IPCC Special Report: GNF calls for action to protect biodiversity and combat climate change

IPCC Special Report: GNF calls for action to protect biodiversity and combat climate change

Today the Special Report on Climate Change and Land Use was published by representa-tives of the 195 member states of the Intergovernmental Panel on Climate Change (IPCC). The report warns of the consequences of soil erosion for the global climate, mainly driven by intensive agriculture. The environmental foundations Global Nature Fund and Lake Constance Foundation call for more measures to protect biodiversity as an important step against degradation and for climate protection.

Intensive agriculture contributes significantly
to soil degradation and climate change.
Bonn, 8 August 2019: From 2-6 August 2019, the 50th plenary session of the Intergovernmental Panel on Climate Change (IPCC) met in Geneva to discuss the special report on climate change, land degradation, sustainable land management, food security and greenhouse gas emissions. In the report published today, IPCC clearly outlines the links between the increasing degradation of soils and their impact on climate change. In its report, the panel calls for sustainable land use to counter climate change.

For years, the Global Nature Fund (GNF) and the Lake Constance Foundation have been working together with players in the food industry to increase the potential for biodiversity in agriculture. Measures to improve soil quality, such as adapted fertiliser management, specialised catch crop cultivation, the promotion of agrobiodiversity and dynamic and multi-layered cultivation systems not only contribute to diversity in the field but also have positive effects in the fight against climate change.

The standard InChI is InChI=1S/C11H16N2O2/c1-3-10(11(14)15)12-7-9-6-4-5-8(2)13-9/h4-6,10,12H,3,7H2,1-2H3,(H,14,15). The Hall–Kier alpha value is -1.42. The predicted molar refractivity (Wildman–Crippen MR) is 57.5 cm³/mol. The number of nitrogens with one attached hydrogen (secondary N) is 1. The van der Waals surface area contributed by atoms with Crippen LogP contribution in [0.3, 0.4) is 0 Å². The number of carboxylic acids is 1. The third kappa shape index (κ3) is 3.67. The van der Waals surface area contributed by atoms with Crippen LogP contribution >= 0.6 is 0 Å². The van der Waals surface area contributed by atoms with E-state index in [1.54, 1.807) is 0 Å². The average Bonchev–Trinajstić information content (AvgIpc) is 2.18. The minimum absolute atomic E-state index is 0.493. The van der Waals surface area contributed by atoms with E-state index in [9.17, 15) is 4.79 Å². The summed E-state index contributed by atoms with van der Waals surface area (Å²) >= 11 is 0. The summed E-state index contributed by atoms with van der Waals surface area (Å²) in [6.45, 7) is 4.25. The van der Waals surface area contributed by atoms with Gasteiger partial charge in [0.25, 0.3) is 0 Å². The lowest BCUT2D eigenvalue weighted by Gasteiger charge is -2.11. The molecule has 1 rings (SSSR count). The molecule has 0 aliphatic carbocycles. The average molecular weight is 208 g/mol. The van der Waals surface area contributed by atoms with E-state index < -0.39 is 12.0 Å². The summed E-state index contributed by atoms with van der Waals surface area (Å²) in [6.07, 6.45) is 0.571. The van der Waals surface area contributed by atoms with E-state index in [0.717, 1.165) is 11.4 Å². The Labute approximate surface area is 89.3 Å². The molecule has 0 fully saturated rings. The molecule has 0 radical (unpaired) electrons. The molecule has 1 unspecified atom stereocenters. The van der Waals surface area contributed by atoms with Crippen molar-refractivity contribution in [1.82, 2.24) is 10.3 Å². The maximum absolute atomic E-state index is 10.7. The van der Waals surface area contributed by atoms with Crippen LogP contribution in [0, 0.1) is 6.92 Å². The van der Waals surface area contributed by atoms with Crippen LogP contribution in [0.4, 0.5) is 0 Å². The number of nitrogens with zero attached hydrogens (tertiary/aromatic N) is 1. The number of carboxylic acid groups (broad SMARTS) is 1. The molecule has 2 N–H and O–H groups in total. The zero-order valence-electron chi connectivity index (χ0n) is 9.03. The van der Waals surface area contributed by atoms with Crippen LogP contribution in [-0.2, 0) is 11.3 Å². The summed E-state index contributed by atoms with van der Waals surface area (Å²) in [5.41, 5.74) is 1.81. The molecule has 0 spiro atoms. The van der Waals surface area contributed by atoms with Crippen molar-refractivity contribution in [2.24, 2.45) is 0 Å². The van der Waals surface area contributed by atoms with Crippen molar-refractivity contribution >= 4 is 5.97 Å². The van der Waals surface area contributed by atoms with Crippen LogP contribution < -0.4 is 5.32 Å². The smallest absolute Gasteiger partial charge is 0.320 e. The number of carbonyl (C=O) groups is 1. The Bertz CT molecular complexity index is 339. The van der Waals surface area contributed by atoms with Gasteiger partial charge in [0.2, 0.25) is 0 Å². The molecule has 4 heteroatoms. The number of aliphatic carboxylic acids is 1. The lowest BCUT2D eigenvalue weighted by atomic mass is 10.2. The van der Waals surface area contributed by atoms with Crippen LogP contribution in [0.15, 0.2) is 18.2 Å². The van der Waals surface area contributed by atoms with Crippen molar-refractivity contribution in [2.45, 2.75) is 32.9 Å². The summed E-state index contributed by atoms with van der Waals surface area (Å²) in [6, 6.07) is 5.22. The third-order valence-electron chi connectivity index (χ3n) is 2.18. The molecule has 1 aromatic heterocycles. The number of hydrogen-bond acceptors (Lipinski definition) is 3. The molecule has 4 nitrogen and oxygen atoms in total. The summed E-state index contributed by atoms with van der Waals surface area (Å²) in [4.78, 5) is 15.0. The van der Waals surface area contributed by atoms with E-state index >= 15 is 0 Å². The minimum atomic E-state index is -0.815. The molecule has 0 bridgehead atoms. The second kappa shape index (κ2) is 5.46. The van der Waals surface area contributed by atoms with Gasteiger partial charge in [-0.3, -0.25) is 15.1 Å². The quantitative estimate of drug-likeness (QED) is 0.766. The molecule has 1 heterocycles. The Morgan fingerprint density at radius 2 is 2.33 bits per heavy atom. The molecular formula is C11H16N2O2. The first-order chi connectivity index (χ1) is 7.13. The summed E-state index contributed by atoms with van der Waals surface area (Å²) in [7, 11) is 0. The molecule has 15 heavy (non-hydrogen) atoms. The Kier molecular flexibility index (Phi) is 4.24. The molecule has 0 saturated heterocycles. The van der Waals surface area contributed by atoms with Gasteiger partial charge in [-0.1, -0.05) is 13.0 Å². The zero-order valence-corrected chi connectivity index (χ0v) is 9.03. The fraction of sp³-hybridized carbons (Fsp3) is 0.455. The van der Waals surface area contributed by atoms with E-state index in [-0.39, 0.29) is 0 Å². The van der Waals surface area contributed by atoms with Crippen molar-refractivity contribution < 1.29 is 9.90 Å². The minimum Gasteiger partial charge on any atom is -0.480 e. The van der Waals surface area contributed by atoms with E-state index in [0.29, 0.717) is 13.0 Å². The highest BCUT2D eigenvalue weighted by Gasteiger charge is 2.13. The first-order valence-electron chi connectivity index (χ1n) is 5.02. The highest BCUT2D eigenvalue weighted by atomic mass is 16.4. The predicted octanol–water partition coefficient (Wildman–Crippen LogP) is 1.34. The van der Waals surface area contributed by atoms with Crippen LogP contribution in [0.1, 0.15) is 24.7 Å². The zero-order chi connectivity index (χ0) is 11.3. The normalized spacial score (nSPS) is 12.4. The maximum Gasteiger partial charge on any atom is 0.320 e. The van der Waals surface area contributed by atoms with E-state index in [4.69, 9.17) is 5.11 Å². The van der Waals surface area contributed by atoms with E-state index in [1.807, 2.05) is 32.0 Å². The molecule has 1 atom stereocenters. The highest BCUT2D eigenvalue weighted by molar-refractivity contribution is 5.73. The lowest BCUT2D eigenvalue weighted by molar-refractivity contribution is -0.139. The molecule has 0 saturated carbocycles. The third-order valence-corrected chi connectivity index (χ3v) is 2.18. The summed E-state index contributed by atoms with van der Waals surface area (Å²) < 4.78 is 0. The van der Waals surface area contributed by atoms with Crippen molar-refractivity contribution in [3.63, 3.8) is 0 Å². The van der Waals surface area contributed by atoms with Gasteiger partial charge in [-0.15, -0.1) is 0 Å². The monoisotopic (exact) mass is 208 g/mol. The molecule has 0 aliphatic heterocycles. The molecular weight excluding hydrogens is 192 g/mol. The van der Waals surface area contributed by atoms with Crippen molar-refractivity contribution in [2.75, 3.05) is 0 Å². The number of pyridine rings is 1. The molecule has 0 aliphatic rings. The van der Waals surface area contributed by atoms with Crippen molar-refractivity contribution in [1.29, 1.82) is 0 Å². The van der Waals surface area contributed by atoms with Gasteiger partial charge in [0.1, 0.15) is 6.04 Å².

Agricultural land use is one of the main causes of degradation and one of the reasons why soils will no longer act as carbon sinks in the future, but emit greenhouse gas emissions themselves. "Current agricultural practices are leading to soil erosion and increasing greenhouse gas emissions. One of the first to be affected by the heated climate is agriculture itself. Increasing heavy rainfall or drought leads to crop failures," says Stefan Hörmann, head of the Global Nature Fund's Corporate and Biodiversity Division. Arable land accounts for about 38 % of the world's land area, and the trend is upwards. The increasing expansion of arable land, rising deforestation rates and the high use of fertilizers are driving soil erosion worldwide. "What we need are healthy soils and a diverse, resilient selection of varieties that can withstand climate change. Measures to protect biodiversity and the fight against climate change go hand in hand," says Marion Hammerl, Managing Director of the Lake Constance Foundation.

Background
The Europe-wide project LIFE Food & Biodiversity is performed by the Global Nature Fund, the Lake Constance Foundation, the agency AUF! (Germany), the Fundación Global Nature (Spain), Solagro and agoodforgood (France) and the Instituto Superior Técnico (Portugal). The project is funded by the EU LIFE Programme and the Deutsche Bundesstiftung Umwelt (DBU) and is recognised as a core initiative of the UN Sustainable Food Systems Programme. The aim is to improve the protection of biodiversity in the food industry. The standards UTZ, Fairtrade Deutschland, UEBT and Gesicherte Qualität Baden-Württemberg as well as the companies Nestlé and Kaufland are among the partner organisations that support the project in terms of content and funding.

Contact
Global Nature Fund (GNF), Office Bonn
Stefan Hörmann
Kaiser-Friedrich-Straße 11
53113 Bonn, Germany
Phone: + 49 228 184 86 94 11
E-mail: hoermann@globalnature.org
Webpage: www.globalnature.org; www.business-biodiversity.eu
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